Letters

Christianity, the white man’s religion?

Dear Editor,

Recently, I have noticed a rise in the sentiments within The Bahamas that Christianity is the white man’s religion.

People often make claims that Christianity was not introduced to our people until slavery. Others even say that Christianity was created by the Europeans, namely the Romans. Therefore, I am writing to rebut these false claims and to maintain that Christianity has always been for everyone regardless of race or nationality.

Early in Christian history, the Gospel was spread to many nations. One of the most popular nations to convert to Christianity was Rome. The non-Christian Roman historian and senator Tacitus wrote of the existence of early Christians in Rome (Annals, AD 116). Tacitus mentioned that “Christus, from whom the name had its origin, suffered the extreme penalty during the reign of Tiberius at the hands of one of [their] procurators, Pontius Pilatus” and that Christianity “broke out not only in Judaea, the first source of the evil, but even in Rome”.

However, after Christianity “broke out” in Rome, Christians experienced persecution by the Roman Emperors from Nero until Constantine (who issued the Edict of Milan allowing religious tolerance). It was during the reign of Constantine that the first Western Christian Council was called (AD 325). During this period, there was also record of Christians living in the Persian Empire.

At the Council of Nicaea, one of the earliest heresies in church history was addressed and one of the leaders debating on the side of orthodoxy was Athanasius of Alexandria (Egypt). This is evidence that Christianity had spread to Egypt by the third century. Another important event in the Western Church’s history highlights the multinational nature of Christianity. At the Protestant Reformation, Martin Luther, a German theologian, debated the Roman Catholic Church on the matter of justification.

Although Luther was a German, he studied at Augustine’s theological school. Augustine was an African theologian from Thagaste, which is modern day Algeria, North Africa.

The nation of Armenia was a Christian nation from around AD 301 and Rome joined them under Emperor Theodosius I (approximately 389 AD). The African Kingdoms of Nubia and Aksum later joined Rome and Armenia as Christian nations, with Aksum (Modern Ethiopia) being the first nation to put the cross on their currency.

Now, editor, that’s only from non-Christian historical records. The Bible itself is a testimony of the multinational view of God. It was written on three different continents (Asia Minor, Africa and Europe), in three different languages (Hebrew, Aramaic and Greek), with over 40 human authors from multiple walks of life (most of whom never met each other).

The Bible covers hundreds of various subjects and was written over a period of more than 1,500 years. To date, there are 25,000 copies and fragments of biblical manuscripts in Hebrew, Aramaic, Greek and other ancient languages, such as Syriac, Slavic, Ethiopic, Coptic and Armenian, therefore showing its widespread reach long before the Transatlantic slave trade.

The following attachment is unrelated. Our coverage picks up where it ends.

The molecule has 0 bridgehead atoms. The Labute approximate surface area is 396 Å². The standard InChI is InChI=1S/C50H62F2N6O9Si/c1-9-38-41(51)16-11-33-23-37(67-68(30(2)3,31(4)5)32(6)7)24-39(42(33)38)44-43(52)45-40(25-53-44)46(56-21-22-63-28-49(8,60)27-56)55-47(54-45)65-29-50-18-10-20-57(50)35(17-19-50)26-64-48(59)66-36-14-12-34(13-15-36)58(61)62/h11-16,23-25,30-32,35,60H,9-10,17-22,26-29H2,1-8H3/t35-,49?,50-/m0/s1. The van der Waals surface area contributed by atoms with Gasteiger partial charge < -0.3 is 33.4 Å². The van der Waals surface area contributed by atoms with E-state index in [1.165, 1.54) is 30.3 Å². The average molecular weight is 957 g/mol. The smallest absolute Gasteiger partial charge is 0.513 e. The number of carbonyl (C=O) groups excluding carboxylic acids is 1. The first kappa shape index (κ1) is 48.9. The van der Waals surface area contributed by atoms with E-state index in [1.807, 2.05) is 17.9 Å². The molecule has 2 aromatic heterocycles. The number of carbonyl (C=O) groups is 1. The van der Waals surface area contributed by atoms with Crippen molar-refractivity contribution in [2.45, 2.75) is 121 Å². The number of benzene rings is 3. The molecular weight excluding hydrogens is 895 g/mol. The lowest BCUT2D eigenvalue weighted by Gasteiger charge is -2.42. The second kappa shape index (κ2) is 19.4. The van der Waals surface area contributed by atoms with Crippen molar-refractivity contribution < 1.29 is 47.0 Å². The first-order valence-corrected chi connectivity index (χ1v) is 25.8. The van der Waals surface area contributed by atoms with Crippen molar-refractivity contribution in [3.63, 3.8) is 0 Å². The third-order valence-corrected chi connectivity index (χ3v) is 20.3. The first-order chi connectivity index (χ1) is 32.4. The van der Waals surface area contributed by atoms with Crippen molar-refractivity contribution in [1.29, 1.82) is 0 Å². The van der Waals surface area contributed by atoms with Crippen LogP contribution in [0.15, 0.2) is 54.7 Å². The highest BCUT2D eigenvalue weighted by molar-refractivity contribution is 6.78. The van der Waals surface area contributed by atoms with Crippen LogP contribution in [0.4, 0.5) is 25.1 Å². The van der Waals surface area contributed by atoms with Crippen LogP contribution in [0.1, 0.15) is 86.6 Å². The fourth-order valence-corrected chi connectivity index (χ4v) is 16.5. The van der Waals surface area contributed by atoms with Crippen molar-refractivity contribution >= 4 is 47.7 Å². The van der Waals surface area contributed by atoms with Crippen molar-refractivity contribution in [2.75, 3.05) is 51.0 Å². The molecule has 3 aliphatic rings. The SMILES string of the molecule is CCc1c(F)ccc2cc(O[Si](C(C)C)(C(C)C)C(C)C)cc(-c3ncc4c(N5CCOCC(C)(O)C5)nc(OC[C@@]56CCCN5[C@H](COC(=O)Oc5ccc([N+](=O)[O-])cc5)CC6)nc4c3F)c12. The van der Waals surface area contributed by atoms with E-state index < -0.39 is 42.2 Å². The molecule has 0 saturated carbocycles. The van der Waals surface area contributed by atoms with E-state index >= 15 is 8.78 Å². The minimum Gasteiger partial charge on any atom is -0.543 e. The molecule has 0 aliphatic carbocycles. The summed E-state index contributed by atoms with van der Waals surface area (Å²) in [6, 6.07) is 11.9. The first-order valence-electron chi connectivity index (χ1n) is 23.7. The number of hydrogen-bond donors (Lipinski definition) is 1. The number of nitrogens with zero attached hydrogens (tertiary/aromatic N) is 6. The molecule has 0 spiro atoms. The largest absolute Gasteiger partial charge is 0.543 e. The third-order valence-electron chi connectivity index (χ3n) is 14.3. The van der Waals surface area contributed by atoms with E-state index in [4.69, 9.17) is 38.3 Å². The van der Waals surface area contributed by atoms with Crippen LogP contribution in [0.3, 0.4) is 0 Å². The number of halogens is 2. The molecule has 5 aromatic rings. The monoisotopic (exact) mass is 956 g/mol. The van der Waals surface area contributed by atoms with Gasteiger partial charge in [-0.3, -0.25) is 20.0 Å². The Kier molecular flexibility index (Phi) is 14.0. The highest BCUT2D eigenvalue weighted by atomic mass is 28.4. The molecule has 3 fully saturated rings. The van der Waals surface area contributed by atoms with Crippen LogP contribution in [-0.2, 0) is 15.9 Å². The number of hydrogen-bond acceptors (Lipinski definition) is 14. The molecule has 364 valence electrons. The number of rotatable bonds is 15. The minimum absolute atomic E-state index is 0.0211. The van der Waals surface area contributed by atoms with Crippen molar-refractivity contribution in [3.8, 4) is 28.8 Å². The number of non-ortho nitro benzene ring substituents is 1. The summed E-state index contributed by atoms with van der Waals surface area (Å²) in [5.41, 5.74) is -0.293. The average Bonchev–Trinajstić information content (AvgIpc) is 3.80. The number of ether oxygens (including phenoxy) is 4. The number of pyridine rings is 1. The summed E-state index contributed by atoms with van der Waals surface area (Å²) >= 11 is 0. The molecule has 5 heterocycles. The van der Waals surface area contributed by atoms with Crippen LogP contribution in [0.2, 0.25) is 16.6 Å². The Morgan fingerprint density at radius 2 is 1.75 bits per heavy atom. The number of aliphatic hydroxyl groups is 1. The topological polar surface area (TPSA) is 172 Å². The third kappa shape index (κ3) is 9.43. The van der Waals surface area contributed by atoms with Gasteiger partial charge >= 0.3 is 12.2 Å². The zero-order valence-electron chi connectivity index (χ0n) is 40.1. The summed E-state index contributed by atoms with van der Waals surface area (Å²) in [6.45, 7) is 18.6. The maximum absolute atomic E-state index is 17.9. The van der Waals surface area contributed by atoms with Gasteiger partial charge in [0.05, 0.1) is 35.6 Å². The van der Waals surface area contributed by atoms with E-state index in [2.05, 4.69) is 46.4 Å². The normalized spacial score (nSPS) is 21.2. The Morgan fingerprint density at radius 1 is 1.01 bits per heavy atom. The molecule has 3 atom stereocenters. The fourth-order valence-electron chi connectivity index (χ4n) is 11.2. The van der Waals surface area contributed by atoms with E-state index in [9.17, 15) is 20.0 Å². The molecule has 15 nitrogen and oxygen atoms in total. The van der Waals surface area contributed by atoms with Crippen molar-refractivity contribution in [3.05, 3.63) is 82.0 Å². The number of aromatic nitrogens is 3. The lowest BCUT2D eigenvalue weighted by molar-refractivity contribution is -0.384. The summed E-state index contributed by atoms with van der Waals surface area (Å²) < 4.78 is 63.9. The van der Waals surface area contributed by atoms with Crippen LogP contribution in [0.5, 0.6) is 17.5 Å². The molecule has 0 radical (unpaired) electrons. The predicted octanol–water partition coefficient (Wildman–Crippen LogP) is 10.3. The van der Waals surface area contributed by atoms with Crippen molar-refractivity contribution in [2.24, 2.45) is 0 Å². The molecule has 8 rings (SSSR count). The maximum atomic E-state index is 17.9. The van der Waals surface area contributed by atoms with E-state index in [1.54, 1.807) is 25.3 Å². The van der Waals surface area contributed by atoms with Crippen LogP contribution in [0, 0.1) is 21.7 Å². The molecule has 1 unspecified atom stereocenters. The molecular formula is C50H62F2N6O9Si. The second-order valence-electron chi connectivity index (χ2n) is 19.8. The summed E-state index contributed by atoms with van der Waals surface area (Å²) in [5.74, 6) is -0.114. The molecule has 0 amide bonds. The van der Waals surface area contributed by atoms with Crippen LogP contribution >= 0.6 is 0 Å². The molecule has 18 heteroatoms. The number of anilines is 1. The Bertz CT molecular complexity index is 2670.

The Bible is a reliable collection of historical documents containing primary, secondary and tertiary evidence. The writings report historical and supernatural events that took place in fulfillment of specific prophecies and claims to be divine rather than human in origin.

There is an abundance of evidence in the Bible that show its multinationalism. In the first book of the Bible, we find God making a covenant with the Patriarch of Israel, Abraham. God promised to make him a father of many nations (Genesis 17:4-5), and that all the nations of the earth shall be blessed through his seed (Genesis 22:18).

In the New Testament, we start to see exactly how all the nations will receive this blessing. In the book of Mark, Jesus said, “Go into all the world and preach the gospel to every creature” (Mark 16:15). In the book of Matthew, Jesus commanded that his disciples make disciples of all the nations (Matthew 28:19-20).

Again, in the book of Acts, Jesus commanded his disciples to be witnesses to him “in Jerusalem, and in all Judea and Samaria, and to the end of the earth” (Acts 1:8).

For the remainder of the book of Acts, you will see the commands of Jesus starting to be fulfilled. The Gospel message was first preached to the Jews in Jerusalem, and then to the neighboring regions with one of the highlighted conversions being that of the Ethiopian (Nubian) Eunuch who was in fact of color.

In the final book of the Bible, the author is recording a vision he had about the end of time and noted that he beheld “a great multitude which no one could number, of all nations, tribes, peoples and tongues,”, in heaven worshiping God (Revelations 7:9-10).

So, based on the abundance of biblical evidence presented, we see the promise to bless all the nations that God made with Abraham was later commanded to be carried out through the disciples of Jesus and will be brought to its fullness in the end of time.

In conclusion, while people claim that Christianity is the “white man’s religion”, there are mountains of evidence that show the contrary, in history, in the Bible’s writings and in the Bible itself.

In the words of Justin Martyr: “If these things seem to you to be reasonable and true, honor them…”

Christianity has and will always be a multinational religion for every race on the earth.

Sammy Evans Jr.

Show More

Related Articles

Back to top button

Adblock Detected

Please support our local news by turning off your adblocker